Mobile Share of Search Interest in the Tax Category
Google Data, Jan. 2011–Jan. 2014, United States. Data is indexed.
Trending Searches Across Geographic Locations
Not all taxpayers have the same interests and concerns, and it’s striking to look at regional differences when looking at top rising queries around tax season this year. For example, searches for “refund” are more prominent in the south, whereas searches for “extension” pop out on the coasts. In Florida, people are searching most for tax-related “identity theft,” an issue that’s become more prominent in recent years.
Regional Interest in Tax “Refund”
Regional Interest in Tax “Extension”
Google Data, 2004–Present, United States. Data is indexed.
Another search trend this tax season involves joint filing for same sex couples. Now that same-sex couples can file federal returns jointly for the first time, searches are up 70% compared with last year. Searches were highest in California, followed by New York, Texas, Illinois and Massachusetts.
Planning to Spend Refunds on the Coasts
Tax refunds can be an unexpected pay day, but will consumers spend or save this year? Search trends can’t give us all the answers, but they can provide some hints. In 2008, people searching for tax refunds were also searching for televisions more than investments. In 2013, however, the reverse was true. Investments took the lion’s share of search interest at 31%, as compared with 19% in 2008.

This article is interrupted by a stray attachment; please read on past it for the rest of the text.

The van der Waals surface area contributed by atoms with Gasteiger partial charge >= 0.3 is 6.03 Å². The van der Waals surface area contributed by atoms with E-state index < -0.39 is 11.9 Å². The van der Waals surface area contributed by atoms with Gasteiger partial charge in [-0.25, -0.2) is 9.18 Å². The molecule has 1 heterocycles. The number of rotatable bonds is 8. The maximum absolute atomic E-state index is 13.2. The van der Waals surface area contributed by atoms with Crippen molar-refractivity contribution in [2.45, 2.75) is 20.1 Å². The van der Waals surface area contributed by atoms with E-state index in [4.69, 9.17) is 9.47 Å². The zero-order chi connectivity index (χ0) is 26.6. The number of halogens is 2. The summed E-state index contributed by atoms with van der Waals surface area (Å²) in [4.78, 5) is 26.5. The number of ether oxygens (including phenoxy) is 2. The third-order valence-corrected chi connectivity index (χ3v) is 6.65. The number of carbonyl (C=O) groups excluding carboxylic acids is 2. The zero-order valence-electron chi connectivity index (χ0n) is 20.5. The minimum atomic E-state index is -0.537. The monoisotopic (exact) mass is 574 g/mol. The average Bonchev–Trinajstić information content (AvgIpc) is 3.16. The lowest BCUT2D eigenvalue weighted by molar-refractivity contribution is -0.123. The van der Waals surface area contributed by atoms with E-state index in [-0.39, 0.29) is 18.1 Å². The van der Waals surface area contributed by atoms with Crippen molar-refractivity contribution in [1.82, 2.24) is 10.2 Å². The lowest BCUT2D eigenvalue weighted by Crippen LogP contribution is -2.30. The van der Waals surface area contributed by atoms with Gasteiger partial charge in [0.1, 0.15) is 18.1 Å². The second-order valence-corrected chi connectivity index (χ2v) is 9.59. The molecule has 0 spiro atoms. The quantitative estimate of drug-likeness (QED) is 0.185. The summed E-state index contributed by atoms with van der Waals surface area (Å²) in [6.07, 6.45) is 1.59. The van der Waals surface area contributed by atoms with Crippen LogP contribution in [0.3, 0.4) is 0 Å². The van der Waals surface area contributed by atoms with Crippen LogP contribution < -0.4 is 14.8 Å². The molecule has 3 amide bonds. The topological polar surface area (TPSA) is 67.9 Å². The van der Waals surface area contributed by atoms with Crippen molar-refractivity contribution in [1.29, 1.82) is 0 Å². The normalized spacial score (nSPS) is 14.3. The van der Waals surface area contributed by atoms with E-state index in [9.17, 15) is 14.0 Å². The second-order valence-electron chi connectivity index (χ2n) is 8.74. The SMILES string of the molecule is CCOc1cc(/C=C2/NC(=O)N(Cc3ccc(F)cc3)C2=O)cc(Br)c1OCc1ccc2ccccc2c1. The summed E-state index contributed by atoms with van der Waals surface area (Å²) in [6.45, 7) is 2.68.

Search Interest Share among Tax Refund Searchers: 2008 vs. 2013
Google Data, 2008 and 2013, United States. Data is indexed.
However, this was not true on the coasts. In New York and California, the top five searches related to tax refunds were for purchases, with “television” and “vacation” coming out on top. This is another fascinating example of geographical differences coming into play. For marketers in auto, tech, retail and travel, this might suggest where to invest media dollars come Tax Day.
Search Interest Share among Tax Refund Searchers in 2013: New York and California
Google Data, 2013, New York and California. Data is indexed.
This tax season, consumers went online to file and searched more on their mobile devices than ever before. They turned to the web throughout the tax prep process, seeking out instructional content and watching “how-to” videos on YouTube. Google saw that not all taxpayers search alike, though. Geographic differences point to how brands can adjust their marketing strategies by region. As Tax Day draws near, financial institutions have an opportunity to reach refund investors across the country, while retailers should keep their eyes on the coasts.
That’s what I would focus on, if I were you. Besides, the total lunar eclipse that arrives just after midnight on April 15 will be the first of four so-called blood moons that are expected over the next two years. So, if you miss the first one, you can always catch one of the others on Oct. 8 of this year or April 8 and Sept. 28 of 2015.